Home Video Hovel- 17 Girls, by Rita Cannon
In a 2000 essay on James Cameron’s Titanic, Lorrie Moore speaks of female adolescence as “the most powerful life force human nature has to offer.” Directors Delphine and Muriel Coulin bring this idea to its logical, literal conclusion in 17 Girls. Inspired by the 2008 “pregnancy pact” case in Gloucester, Massachusetts (and set in a similarly economically depressed small town in France) it follows Camille (Louise Grinberg) a beautiful and popular girl who’s recently discovered she’s pregnant. Camille is not as upset about this as one would expect. She’s nervous about breaking the news to her parents, but the prospect of actually giving birth to and raising a child sounds kind of exciting. She tells her friends that she’s glad this has happened. It will give her a sense of purpose, and something to do after school. It’s difficult to tell at the outset how much of Camille’s cockeyed optimism is real, and how much is a brave face she puts on for her friends. Either way, her friends buy it, and within days they’ve all agreed to a plan: break free of their provincial lives by getting pregnant, moving into a giant house which they’ll all share, and raising their children together.
The pregnancy pact in Gloucester turned out not to be a pact at all – just a group of girls who were already pregnant, and talked about helping each other out once their babies were born. They weren’t trying to get pregnant, but their impoverished town and frequently broken families gave them such a grim view of the future that they saw no reason to try not to get pregnant, either. The young mothers in 17 Girls live in similar circumstances. When Camille’s older brother hears the news, he asks if the baby will be “a soldier boy or an unemployed girl.” But by adhering to the idea of there actually being a pact, the Coulins inject their film with an even bigger and more relatable theme – the desperation of teenagers to fit in, the stormy emotions that define those years, and the near impossibility of making rational decisions while in the midst of them.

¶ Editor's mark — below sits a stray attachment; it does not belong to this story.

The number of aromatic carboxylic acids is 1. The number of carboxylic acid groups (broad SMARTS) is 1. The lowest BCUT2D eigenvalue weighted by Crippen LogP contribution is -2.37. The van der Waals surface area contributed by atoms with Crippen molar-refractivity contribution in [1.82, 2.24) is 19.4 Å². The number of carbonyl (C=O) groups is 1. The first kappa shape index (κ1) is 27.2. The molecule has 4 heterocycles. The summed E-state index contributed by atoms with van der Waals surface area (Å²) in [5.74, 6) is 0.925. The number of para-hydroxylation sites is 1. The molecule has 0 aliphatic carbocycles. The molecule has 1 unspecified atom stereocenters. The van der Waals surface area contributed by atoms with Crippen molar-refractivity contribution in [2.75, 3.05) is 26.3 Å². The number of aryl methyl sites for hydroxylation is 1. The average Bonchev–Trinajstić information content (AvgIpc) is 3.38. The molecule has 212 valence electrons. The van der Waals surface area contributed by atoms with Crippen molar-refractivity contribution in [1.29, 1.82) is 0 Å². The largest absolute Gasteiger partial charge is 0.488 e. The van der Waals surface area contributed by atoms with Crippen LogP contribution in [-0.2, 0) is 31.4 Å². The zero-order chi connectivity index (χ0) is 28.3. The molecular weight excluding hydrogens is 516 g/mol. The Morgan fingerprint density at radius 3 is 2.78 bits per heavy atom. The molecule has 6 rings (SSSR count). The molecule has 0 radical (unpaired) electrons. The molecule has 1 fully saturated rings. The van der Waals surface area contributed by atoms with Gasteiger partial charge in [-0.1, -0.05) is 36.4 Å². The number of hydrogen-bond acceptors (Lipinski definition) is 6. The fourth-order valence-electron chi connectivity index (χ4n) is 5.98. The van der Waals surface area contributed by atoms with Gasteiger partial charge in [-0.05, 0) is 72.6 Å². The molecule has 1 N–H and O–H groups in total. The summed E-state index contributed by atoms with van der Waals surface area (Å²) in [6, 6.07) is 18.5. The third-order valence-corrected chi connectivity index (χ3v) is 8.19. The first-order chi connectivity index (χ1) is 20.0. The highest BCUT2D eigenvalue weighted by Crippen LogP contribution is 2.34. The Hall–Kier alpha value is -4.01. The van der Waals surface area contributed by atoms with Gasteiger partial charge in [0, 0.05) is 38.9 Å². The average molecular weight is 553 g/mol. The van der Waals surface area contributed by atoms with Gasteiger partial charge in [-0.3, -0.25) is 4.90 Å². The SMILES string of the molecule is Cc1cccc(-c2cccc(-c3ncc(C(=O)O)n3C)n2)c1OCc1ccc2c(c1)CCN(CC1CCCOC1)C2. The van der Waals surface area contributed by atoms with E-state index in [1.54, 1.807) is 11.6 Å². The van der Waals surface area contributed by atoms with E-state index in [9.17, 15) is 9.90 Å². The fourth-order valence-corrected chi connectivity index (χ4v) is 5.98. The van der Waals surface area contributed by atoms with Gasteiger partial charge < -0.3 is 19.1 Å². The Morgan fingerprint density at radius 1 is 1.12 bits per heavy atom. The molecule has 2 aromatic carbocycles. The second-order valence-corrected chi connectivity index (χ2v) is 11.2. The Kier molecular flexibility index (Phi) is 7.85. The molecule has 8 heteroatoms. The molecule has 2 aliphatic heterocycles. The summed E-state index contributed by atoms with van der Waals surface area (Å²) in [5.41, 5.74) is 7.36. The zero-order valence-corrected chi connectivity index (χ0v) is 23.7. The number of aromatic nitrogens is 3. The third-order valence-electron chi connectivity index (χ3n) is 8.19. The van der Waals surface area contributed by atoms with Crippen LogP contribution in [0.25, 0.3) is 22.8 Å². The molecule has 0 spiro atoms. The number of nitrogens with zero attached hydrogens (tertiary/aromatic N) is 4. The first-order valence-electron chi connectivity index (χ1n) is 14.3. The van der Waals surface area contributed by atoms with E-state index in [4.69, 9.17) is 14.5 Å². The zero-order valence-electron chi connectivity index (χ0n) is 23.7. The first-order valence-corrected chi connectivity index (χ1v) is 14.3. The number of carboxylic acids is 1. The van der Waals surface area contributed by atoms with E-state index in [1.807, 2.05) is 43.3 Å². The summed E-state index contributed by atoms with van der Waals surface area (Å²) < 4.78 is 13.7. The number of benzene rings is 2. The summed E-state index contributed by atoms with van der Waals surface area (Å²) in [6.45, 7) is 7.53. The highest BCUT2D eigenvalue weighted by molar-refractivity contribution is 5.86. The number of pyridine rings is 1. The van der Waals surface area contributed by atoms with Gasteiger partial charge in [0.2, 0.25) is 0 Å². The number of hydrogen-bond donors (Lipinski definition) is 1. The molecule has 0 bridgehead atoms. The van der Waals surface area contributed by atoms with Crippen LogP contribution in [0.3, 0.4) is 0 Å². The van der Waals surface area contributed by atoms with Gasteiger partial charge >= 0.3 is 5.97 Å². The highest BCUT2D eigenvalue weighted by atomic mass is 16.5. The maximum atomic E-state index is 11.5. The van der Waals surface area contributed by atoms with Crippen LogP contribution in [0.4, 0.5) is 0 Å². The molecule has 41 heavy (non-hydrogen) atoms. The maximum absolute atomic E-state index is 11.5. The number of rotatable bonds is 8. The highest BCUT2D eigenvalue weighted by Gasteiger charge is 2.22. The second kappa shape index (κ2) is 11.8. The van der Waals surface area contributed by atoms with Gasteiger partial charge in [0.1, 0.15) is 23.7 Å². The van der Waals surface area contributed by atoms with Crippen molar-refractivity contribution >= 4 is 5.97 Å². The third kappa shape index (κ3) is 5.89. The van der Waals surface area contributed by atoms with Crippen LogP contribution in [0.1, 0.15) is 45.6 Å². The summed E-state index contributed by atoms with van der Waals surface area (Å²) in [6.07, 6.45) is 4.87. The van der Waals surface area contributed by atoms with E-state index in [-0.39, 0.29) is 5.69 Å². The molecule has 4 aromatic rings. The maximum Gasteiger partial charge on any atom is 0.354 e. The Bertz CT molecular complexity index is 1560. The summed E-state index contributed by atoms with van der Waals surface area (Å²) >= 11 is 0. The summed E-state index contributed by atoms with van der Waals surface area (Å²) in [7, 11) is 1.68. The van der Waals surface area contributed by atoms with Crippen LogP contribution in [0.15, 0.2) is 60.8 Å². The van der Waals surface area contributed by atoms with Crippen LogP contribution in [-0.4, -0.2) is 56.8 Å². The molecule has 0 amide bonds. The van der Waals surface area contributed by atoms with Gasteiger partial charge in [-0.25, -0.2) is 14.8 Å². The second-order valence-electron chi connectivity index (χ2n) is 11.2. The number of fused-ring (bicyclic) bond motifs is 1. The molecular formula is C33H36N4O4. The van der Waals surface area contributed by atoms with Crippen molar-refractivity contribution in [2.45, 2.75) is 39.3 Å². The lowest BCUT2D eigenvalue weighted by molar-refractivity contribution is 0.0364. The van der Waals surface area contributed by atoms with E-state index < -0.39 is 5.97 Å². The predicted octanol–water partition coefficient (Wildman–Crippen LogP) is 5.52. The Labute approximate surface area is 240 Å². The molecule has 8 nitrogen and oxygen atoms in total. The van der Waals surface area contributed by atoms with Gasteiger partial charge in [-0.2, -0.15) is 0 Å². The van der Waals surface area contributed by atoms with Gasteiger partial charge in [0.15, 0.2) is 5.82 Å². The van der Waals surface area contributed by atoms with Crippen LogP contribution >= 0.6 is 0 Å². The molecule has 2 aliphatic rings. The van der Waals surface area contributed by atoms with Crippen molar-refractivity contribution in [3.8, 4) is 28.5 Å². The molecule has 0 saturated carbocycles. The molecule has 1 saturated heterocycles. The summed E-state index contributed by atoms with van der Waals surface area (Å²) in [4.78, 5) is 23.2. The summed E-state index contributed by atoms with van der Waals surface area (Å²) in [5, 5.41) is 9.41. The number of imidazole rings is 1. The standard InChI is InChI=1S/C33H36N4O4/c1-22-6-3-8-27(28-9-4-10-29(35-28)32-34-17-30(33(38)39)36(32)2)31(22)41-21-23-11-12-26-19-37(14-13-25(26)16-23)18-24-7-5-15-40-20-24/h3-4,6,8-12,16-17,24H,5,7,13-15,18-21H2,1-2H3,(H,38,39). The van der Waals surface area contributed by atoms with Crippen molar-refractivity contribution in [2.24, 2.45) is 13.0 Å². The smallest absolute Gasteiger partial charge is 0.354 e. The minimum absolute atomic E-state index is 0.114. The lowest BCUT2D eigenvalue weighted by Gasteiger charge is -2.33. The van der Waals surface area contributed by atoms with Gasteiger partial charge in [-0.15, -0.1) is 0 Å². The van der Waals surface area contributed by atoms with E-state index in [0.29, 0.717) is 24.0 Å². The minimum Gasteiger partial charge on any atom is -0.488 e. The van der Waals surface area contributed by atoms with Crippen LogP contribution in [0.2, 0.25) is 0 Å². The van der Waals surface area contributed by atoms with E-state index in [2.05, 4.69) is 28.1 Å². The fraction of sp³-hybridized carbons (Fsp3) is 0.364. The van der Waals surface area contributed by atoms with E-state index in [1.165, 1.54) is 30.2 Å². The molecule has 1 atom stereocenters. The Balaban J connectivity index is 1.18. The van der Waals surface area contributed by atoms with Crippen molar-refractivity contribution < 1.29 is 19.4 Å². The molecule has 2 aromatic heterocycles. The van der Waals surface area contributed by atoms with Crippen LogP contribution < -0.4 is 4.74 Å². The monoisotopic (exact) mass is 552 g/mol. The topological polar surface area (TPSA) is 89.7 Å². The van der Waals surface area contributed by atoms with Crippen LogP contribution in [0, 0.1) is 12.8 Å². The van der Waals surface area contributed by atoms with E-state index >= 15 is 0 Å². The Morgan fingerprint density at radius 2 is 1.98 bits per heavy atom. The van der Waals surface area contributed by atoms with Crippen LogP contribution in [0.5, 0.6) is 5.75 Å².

The film is a quiet but powerful snapshot of that threshold between childhood and adulthood. You can see it in the faces of Grinberg and the other young actresses, all of whom are stunningly beautiful (I guess there are no homely teenagers in France?), and who can go from looking like supermodels to frightened children and back again with the slightest change of expression.
It can also be read as an allegory for the social movements of mid-century America. The cooperative group living situation the girls envision sounds a lot like a commune, and they jokingly refer to each other as hippies more than once. The party scene that becomes ground zero for their plan is set to a cover of “Ain’t Got No” from Hair. Camille claims that sixteen is the perfect age at which to have a child, because “we’ll understand them – there will be no generation gap.” The idea that being significantly older than your child might actually be a good thing, that those extra years might afford you some wisdom, never crosses their minds. It’s taken for granted that when people grow older, it means they understand less, not more. Camille and her friends have probably never heard the slogan “Don’t trust anyone over thirty,” but if they did, they’d agree wholeheartedly.
I probably don’t have to tell you that the girls’ plans don’t work out. The particular way in which they go sour is unexpected, but rings true emotionally and seems inevitable in hindsight. It’s an effective portrait not only of adolescents in revolt, but of what can happen when people who were once united by a goal lose sight of it. In this case, there’s not much left by the end but dashed hopes and a series of short-sighted, now irreversible decisions.